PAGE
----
The City of Absurdity David Lynch
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Lynch on Talk of the Nation

by Melinda Penkava, Talk of the Nation (NPR News), August 13, 1997

We're going to take a short break right now. When we come back, we' ll be talking with director David Lynch, who has directed several well-known films, among them neo-noirs. We'll also take more of your calls at 1-800-989-8255. 1-800-989-TALK. If you'd like to drop us an e-mail, that address remains or: TALK OF THE NATION Letters NPR News 635 Massachusetts Avenue, NW Washington, DC 20001.

And at 33 minutes past the hour, you're listening to TALK OF THE NATION from NPR News.

PENKAVA: Welcome back to TALK OF THE NATION. I'm Melinda Penkava sitting in for Ray Suarez.

And we're talking today about film noir, joining us now is David Lynch, director of several well known film noirs, including "Wild at Heart, " and "Blue Velvet," welcome to TALK OF THE NATION.


PENKAVA: OK. Thanks for taking time out today to talk with us.

LYNCH: You bet. Sounds like your other guests know a whole lot more about noir than I do, though.

PENKAVA: Well, we want to talk with you about your own work, so. How much of – of your style comes from film noir, would you say?

LYNCH: Well, I don't know I – I like the feel of film noir a lot and it – to me it's all about a mood that comes about when people' s desires lead them into areas where they're doing something against their conscience and, you know, then suffering the results.

So it's about fear, and it's a nighttime feeling and that – that thing creeps into my work, you know, quite a bit.

PENKAVA: Mm-hmm. What – which of the films of yours captures this best, do you think?

LYNCH: A noir kind of feeling?


LYNCH: Well, in a strange way "Eraserhead," you know, I think, lives in that world a little bit...

PENKAVA: Yeah. I can't eat chicken again, you know...

LAUGHTER LYNCH: Right. And Blue Velvet, I guess, "Lost Highway" for sure and, you know, all of them have, you know, a one genre kind of film is not too exciting to me I like to kind of – the ideas take you into, you know, can take you into different genre, so, all of them, you know, breath up near, you know, film noir in some places.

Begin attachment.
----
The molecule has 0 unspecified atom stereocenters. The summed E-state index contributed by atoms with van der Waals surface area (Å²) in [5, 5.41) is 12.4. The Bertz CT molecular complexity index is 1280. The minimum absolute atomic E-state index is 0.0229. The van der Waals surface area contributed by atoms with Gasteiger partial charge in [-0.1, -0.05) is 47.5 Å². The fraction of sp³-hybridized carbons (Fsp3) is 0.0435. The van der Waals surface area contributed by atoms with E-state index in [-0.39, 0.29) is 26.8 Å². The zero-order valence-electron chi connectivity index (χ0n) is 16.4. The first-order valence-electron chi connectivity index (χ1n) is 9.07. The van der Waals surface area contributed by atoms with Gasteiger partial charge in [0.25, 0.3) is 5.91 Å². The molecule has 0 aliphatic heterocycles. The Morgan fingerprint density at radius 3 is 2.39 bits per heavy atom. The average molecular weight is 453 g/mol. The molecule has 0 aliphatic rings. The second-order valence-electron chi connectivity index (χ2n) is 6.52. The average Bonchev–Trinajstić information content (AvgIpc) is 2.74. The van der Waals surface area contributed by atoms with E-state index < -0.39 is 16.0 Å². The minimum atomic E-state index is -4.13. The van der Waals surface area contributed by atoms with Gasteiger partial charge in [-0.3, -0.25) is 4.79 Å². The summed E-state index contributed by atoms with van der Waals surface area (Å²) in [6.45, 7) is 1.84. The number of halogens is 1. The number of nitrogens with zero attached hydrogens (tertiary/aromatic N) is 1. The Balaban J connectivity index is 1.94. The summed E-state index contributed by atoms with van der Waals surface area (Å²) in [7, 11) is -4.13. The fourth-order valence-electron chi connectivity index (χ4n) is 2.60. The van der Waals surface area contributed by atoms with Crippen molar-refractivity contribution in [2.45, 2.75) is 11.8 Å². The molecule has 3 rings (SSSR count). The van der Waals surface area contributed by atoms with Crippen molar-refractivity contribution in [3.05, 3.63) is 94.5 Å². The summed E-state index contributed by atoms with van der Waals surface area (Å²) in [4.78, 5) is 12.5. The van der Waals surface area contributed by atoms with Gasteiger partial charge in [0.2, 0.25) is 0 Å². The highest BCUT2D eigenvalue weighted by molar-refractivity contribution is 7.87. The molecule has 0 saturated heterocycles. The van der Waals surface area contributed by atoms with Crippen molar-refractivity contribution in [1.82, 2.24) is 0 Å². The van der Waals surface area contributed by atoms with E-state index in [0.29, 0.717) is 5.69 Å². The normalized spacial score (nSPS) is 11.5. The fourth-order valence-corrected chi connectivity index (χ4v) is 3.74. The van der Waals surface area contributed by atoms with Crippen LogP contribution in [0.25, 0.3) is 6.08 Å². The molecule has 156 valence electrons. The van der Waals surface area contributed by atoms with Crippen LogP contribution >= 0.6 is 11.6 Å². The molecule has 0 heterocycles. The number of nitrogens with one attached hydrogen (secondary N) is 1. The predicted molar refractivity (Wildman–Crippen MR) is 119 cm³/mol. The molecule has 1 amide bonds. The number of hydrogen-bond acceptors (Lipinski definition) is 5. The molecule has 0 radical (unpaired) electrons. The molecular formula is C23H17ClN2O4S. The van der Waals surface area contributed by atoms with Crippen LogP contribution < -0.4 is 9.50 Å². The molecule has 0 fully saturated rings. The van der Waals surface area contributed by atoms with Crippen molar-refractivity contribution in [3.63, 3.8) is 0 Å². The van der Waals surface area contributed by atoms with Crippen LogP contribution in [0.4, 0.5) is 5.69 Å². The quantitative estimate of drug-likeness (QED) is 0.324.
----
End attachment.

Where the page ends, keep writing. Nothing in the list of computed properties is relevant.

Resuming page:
PENKAVA: I'm wondering then, if you consider film noir one color in the palette that you would use?

LYNCH: I think so, right. You know that's – that's a mood I love and it's – it's – it's something that keeps creeping in.

PENKAVA: Well, we've had some talk here today among our other guests about film noir in the city and how film noir came along in the late '40s when there was the dread about nuclear weapons just becoming plain to people, is any of that in your view, or is it a more personalized thing as you said...

LYNCH: It's way more personal. It's inside the characters and it manifest out in terms of light and shadow and mood, what's going on inside. And – so, it's – it's – it's a pictorial and sound version of fear and desperation and – and being lost by your own, you know, actions.

PENKAVA: Which is your favorite film noir?

LYNCH: I guess The Big Sleep.

PENKAVA: Yeah. All right. Well, thank you so much for joining us today.

LYNCH: Well thank you, very much.

PENKAVA: OK. David Lynch...

LYNCH: It was nice talking to you, Melinda.

PENKAVA: Take care.


PENKAVA: David Lynch is director of several present-day film noirs, including Wild At Heart and Blue Velvet. He joined us by phone from Los Angles.

Our guest for the rest of the hour remain Nicholas Christopher, author of Somewhere in the Night: Film Noir and the American City, and Mike Sragow, film critic and writer for New Times. If you'd like to join us the number is 1-800-989-8255. 1-800-989-TALK.

Mike Sragow, what do you make of what David Lynch had to say there about film noir to him being somebody doing something against their conscience and then suffering the results?

SRAGOW: Well, you know, I – I don't think that's always the case, but I loved it. I thought it was a wonderful definition of what happens in Lynch's own films, and he's such a, you know, instinctive film maker it was – it just tickled me to hear him sum things up so lucidly...

LAUGHTER ... in a way that eludes many of us when – when trying to describe his wonderful films.

But, you know, the thing that I also that I like that he said and it – when you were asking what his film – favorite of his – what – what films of his would be film noirs that – or characterized such need.

Blue Velvet and Eraserhead, I mean these are movies that again are – you know, would kind of explode the definitions, but definitely have, you know, elements of these older films. And I think that's when it becomes really interesting is when a guy with a personal obsession that'll, you know, also reaches outward and embraces some of what' s happening in the world, uses these old forms in – in a completely different ways and recombines them.

And you know, in fact, he could say The Blue Velvet, and I think it was Pauleen Kale (ph) who pointed out there was an element of Kapra in that to. And in fact as we were talking about '40s films and images of the cities, you could say that, you know, "It's a Wonderful Life, " not a particular favorite of mine, but if you want to talk about nightmare images of the city, yeah there's no city more nightmarish then what the small town turns into when Jimmy Stewart finds out what it would have been like if he hadn't lived, in It's a Wonderful Life.

So in fact, all these things do cross genres and – and I think that' s actually, you know, a – a real interest of – seeing these films in the context, not just as – as a single body, but in the context of everything that was going on in the culture at that time and this time.

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